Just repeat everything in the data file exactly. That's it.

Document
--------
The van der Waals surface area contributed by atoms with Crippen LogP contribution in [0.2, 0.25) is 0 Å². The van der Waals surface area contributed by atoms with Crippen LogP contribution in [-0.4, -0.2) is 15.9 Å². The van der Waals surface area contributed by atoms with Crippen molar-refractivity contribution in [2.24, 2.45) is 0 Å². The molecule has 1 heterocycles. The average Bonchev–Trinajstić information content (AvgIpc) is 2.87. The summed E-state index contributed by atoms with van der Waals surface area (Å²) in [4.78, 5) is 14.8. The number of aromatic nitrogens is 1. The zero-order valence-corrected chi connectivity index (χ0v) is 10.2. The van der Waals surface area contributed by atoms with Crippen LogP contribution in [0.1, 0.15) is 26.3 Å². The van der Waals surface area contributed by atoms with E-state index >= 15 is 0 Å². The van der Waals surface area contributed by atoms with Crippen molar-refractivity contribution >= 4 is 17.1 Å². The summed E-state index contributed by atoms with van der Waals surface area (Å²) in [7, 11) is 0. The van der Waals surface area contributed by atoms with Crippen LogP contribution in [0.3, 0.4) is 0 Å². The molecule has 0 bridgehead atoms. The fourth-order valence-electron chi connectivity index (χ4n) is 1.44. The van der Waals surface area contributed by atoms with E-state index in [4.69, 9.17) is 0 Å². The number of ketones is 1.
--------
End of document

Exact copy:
The van der Waals surface area contributed by atoms with Crippen LogP contribution in [0.2, 0.25) is 0 Å². The van der Waals surface area contributed by atoms with Crippen LogP contribution in [-0.4, -0.2) is 15.9 Å². The van der Waals surface area contributed by atoms with Crippen molar-refractivity contribution in [2.24, 2.45) is 0 Å². The molecule has 1 heterocycles. The average Bonchev–Trinajstić information content (AvgIpc) is 2.87. The summed E-state index contributed by atoms with van der Waals surface area (Å²) in [4.78, 5) is 14.8. The number of aromatic nitrogens is 1. The zero-order valence-corrected chi connectivity index (χ0v) is 10.2. The van der Waals surface area contributed by atoms with Crippen LogP contribution in [0.1, 0.15) is 26.3 Å². The van der Waals surface area contributed by atoms with E-state index >= 15 is 0 Å². The van der Waals surface area contributed by atoms with Crippen molar-refractivity contribution >= 4 is 17.1 Å². The summed E-state index contributed by atoms with van der Waals surface area (Å²) in [7, 11) is 0. The van der Waals surface area contributed by atoms with Crippen LogP contribution in [0.3, 0.4) is 0 Å². The molecule has 0 bridgehead atoms. The fourth-order valence-electron chi connectivity index (χ4n) is 1.44. The van der Waals surface area contributed by atoms with E-state index in [4.69, 9.17) is 0 Å². The number of ketones is 1.